After Proposition 209 went into effect, the state’s universities took steps to recruit more racially diverse student bodies without breaking the law. They boosted admissions to qualified students from low-income households or in the first generation in their families to attend college. UC expanded the ways students become eligible for admissions, allowing students in the top academic 9% of their local high schools.

Still, African American students reached about 5% of UC’s enrollment before 1996, dipped to 3% in some years after and have not gotten above 4% since.

 A similar effort to repeal Proposition 209 passed the State Senate in 2014 but opposition by Asian Americans led to it being blocked in the state Assembly. This time is likely to be different, experts say, since a Democratic supermajority now controls the state Senate and the UC Regents recently endorsed the change. And if it gets to the November ballot, a more liberal and racially diverse electorate than in 1996 will be voting.

“I think it’s going to pass,” said Gary Orfield, co-director of the Civil Rights Project at UCLA’s Graduate School of Education and Information Studies. He noted that the decisions are being made amidst nationwide protests against police brutality that have become the “biggest social movement for racial justice in 50 years.”

Still, Orfield, who supports ending Proposition 209, said he did not expect dramatic changes in university enrollments. “My guess is that it will change the outcomes by a relatively small amount.” But even a small increase in Black, Latino and Native American students at the universities “would be welcome.” Ideally, such a change would go along with increased overall enrollments and capacities at the universities, he said.

UC president Janet Napolitano described Proposition 209 as “a barrier” to enrolling more Black and Latino students. She said she hopes their proportions come close to that among high school graduates across the state. (Using that more youthful measurement, Latinos’ 55% is significantly larger than in the state’s overall population.) “While not necessarily a one-to-one match, we would come closer to looking like the population of students we should be educating,” she said in an interview.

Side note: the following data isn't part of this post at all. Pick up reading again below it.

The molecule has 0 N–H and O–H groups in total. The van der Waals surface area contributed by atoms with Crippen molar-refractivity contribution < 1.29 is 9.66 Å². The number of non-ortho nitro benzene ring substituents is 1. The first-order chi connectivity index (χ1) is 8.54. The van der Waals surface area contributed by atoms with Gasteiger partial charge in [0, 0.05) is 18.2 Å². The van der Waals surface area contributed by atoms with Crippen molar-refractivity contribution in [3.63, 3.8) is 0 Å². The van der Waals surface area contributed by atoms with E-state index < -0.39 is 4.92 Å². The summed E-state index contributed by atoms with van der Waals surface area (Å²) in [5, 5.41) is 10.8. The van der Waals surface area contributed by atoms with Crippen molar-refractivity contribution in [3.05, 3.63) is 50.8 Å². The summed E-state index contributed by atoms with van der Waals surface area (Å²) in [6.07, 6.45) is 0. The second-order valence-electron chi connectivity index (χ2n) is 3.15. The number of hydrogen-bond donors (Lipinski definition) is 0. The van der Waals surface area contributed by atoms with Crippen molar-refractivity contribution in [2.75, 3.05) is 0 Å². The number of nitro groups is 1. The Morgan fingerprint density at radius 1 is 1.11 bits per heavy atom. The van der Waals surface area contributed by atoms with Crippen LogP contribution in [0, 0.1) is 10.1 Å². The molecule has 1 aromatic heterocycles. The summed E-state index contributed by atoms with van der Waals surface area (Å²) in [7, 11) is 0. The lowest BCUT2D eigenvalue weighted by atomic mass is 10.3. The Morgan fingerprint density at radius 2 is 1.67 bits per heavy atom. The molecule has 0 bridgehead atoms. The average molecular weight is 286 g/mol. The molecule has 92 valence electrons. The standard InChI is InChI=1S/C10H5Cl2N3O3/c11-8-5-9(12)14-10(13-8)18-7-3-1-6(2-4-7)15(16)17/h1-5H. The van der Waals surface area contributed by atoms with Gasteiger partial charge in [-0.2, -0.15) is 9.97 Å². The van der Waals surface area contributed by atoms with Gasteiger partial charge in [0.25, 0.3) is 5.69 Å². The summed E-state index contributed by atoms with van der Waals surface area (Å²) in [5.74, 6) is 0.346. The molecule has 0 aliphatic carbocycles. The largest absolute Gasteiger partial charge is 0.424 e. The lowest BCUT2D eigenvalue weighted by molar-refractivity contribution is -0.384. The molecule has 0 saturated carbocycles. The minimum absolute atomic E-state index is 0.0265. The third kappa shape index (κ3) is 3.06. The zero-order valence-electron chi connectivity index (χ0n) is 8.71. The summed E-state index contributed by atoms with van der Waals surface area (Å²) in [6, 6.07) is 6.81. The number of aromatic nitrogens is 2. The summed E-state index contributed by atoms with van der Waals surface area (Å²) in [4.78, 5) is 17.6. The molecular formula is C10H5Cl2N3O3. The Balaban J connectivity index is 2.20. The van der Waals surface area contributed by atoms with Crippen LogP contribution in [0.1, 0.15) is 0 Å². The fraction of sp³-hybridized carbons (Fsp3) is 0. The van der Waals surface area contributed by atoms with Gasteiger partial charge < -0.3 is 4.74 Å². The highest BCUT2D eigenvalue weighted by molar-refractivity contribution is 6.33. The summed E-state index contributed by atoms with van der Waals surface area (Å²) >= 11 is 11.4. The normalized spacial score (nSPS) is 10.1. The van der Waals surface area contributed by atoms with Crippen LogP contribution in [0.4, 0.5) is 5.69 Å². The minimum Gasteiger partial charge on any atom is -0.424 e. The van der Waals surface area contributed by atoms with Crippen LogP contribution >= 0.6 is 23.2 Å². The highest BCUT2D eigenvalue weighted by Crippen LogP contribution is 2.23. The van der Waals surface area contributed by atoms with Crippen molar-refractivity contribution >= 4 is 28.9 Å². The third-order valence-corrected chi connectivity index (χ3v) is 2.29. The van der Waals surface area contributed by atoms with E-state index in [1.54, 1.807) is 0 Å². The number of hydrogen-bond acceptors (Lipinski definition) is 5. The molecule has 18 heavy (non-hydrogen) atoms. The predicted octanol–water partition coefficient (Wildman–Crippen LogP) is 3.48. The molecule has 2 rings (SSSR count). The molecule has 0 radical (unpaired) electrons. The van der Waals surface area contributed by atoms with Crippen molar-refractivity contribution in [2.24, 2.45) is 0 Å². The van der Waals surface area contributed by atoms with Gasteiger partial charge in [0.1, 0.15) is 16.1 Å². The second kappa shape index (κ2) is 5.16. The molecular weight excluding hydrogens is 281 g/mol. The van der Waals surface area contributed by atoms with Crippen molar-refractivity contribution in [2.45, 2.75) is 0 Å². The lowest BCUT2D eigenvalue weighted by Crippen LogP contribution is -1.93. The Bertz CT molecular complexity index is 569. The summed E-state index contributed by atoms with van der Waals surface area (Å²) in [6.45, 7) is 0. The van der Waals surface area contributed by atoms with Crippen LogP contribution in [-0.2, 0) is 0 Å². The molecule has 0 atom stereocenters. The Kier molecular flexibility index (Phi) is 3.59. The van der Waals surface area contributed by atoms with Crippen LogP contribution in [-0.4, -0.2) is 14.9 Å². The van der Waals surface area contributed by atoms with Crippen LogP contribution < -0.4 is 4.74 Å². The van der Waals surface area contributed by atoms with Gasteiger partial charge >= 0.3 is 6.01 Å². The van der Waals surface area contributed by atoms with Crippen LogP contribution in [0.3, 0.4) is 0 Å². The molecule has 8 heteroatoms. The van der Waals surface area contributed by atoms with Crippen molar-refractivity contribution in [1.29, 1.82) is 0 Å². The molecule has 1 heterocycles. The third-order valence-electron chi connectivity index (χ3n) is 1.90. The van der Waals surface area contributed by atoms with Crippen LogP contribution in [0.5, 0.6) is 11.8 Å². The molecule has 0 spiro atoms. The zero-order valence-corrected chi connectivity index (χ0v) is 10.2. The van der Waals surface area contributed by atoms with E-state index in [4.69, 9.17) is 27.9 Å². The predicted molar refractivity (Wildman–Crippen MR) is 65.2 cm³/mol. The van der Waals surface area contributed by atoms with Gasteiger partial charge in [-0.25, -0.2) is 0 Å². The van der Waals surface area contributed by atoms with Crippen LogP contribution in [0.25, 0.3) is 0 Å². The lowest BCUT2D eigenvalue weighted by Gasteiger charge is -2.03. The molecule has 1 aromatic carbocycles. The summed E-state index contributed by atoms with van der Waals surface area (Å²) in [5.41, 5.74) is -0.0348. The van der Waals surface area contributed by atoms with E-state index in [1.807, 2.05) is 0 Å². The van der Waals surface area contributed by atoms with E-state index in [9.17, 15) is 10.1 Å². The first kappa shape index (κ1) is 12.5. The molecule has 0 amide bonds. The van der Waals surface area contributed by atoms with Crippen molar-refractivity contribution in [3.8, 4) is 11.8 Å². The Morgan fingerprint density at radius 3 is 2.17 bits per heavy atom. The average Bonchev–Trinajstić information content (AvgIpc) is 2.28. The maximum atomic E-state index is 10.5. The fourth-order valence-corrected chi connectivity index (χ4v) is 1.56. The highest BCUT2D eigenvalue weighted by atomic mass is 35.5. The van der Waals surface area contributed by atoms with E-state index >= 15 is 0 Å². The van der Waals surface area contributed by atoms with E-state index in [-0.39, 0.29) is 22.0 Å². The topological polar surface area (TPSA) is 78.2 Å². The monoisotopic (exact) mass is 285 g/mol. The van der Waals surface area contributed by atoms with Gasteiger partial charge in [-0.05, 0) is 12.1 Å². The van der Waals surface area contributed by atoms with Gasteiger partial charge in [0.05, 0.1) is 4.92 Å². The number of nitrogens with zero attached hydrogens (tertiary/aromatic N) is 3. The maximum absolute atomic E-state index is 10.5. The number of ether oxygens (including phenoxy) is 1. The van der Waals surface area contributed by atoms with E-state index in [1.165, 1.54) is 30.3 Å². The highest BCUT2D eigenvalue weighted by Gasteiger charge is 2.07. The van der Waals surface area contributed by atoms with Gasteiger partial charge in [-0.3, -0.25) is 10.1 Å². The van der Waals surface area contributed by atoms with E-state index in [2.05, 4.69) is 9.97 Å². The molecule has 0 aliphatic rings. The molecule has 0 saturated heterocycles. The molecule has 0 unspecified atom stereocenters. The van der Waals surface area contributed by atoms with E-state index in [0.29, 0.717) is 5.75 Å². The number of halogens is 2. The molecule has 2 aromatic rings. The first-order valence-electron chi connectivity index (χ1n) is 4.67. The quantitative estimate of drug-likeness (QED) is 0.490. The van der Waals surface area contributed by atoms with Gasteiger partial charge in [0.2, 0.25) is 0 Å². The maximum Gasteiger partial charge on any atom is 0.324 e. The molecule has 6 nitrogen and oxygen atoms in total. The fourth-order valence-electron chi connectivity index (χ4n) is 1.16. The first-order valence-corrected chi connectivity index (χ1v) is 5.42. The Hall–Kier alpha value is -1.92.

Asked whether that could hurt other groups, she emphasized that UC has expanded the number of California undergraduates in recent years and should continue to, so that possibly raising the ranks of some racial groups would not limit others. Admissions do not have to be “such a zero-sum game,” she said.

CSU chancellor Timothy P. White said that his system also supports the proposed amendment. In a recent letter to Weber, he wrote that the ban on affirmative action has had “a negative impact on access to higher education, as well as retention and degree completion for historically underserved students in California, particularly those from the African-American community.”

Its supporters said that Proposition 209 was needed to stop quota systems that were resulting in reverse discrimination. Pete Wilson, California’s governor at the time of the vote, and UC regent Ward Connerly were major champions of it. Opponents of its repeal say an end to race blind admissions will mean that universities will try to match state population ratios, even if they don’t admit it. Such quotas would violate court decisions, they say.

Jason Xu, vice president of the Silicon Valley Chinese Association Foundation, said he expects Asian/Pacific islander enrollment at UC will be pushed down from the current 33% to about 15%, their share of state population. “It may not happen the first year, but I think eventually, over five years, that will happen,” he said.